Podcasts are incredibly popular around the world, with South Korea leading the way. Particularly if your customer base is younger, podcasts are a great way to reach potential customers, and reach them beyond your own borders.
5. Other Types of Content
Of course, the kind of content you create is all going to depend on your audience and your business. Depending on who you are, you can experiment with comics, GIFs, or Spotify-like playlists.
The key is to tap into your audience’s needs and preferred method of consuming content
EAT stands for expertise, authority, and trustworthiness; something talked about often at Klaviyo’s Ecommerce Summit.
When a person searches for information online, they’re usually looking to solve a problem. They want content from sources they can trust; sources that have some authority and expertise on the topic.
If you can show that through your content (white papers, videos, blog posts written by leading experts), then you can gain followers and convert them into customers.
By the way, potential customers aren’t the only ones looking for these traits in brands. Since 2015, when Google released their Search Quality Evaluator Guidelines, we’ve known that the search engine has put a lot of emphasis on EAT as a measurement of good content.
Social Media Marketing for Small Business
Once you’ve got great content, it’s all about getting it out on the right channel. Some brands would place social media marketing in its own category, but I see it as an essential part of your content marketing overall.
After all, 68 percent of American adults still use Facebook, according to Pew Research.
Using the right social channels to promote your content and products can bring more shoppers to your site. For instance, if you’re a beauty brand, like Sephora, Instagram is a great way for you to showcase beautiful images of your products.
Again, keep in mind who your audience is. I managed a parenting site whose user base was mainly millennial moms. For them, Pinterest is everything, so we boosted our Pinterest posts and saw a pretty nice gain in social traffic.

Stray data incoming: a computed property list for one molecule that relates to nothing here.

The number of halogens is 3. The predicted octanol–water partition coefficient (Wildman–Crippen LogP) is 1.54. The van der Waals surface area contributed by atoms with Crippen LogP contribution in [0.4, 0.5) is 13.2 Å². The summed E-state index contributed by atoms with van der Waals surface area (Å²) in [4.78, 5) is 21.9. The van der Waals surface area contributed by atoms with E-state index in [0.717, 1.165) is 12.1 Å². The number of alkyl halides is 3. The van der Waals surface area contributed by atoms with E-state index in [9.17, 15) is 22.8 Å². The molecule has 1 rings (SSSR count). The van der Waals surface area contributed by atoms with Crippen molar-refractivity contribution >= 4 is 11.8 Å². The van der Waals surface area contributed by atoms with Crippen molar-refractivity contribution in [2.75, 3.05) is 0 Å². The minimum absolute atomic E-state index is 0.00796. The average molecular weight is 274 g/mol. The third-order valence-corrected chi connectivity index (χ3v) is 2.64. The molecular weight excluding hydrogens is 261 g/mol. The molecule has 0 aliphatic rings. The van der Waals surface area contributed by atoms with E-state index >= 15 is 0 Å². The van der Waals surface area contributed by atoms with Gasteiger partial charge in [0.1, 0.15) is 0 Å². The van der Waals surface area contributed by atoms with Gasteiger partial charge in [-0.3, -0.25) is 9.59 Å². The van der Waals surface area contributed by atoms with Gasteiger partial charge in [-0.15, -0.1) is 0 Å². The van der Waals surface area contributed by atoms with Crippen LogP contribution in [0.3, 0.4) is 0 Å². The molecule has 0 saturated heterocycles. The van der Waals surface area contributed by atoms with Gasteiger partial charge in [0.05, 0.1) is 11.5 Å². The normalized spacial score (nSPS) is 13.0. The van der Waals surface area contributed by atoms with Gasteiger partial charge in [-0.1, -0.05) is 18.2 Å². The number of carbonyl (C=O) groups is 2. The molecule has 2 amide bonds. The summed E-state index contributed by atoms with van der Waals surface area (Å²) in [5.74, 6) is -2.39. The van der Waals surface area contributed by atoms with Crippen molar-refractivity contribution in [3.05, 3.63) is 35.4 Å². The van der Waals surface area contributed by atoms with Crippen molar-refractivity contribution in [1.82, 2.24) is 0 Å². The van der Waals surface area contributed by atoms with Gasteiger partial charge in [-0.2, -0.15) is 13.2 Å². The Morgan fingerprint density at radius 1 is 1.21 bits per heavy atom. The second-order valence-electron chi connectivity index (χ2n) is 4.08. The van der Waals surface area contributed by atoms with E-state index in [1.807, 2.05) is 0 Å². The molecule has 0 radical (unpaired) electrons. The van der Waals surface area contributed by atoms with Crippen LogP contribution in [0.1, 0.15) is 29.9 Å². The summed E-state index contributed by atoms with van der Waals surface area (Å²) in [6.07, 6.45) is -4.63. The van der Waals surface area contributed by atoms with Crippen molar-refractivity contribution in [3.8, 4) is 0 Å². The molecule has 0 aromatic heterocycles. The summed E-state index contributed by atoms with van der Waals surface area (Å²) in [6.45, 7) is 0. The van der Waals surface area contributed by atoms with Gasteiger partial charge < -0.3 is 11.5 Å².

For the longest time, most businesses were looking at pageviews as their only benchmark of a successful campaign. And if those pageviews weren’t hitting the target, they blindly wondered what they could do about it. So came the death of many a content marketing campaign.
There’s so much more to metrics than pageviews, though, and there’s so much you can learn in the process:
If you’re tracking video, for instance, what is your complete rate (the percent of viewers who complete the video)?
At what point in the video do viewers start to drop off?
For white papers, it’s not all about how many people downloaded it. How many people got to the email field and then bailed?
For blogs, how far did people scroll down a post before they left? How many other pages did they view after the initial post, and what link brought them there?
How many people have linked back to your infographic or shared it on social media?
And don’t forget conversion rate. How many conversions did you get against all of those other metrics?
These are all important metrics when it comes to small business content marketing. Because, let’s face it, your blog post and your video aren’t going to get the millions of views, likes, and shares that the big guys command. For you, it’s all about quality of views, and how many ended in a conversion.
Email Marketing for Small Business
Email marketing is so much more than sending out the occasional discount coupon or business update. Let’s look at some of the ways you can use email marketing to stay top-of-mind with potential leads and convert them into regular customers.
Email marketing is still a big deal. In fact, email marketing outperforms social media marketing, if you can believe it.
Email newsletters are a cost-effective way to stay top-of-mind with customers, and how you use them depends on your business.
Shops (online or otherwise) might feature new products or announce a sale. Content businesses might feature their latest posts.
The point is, the emails you’ve collected through purchases or sign-ups aren’t sitting idle. And as long as you’re giving your subscribers content that they find relevant and useful, you’re likely to find yourself with repeat customers.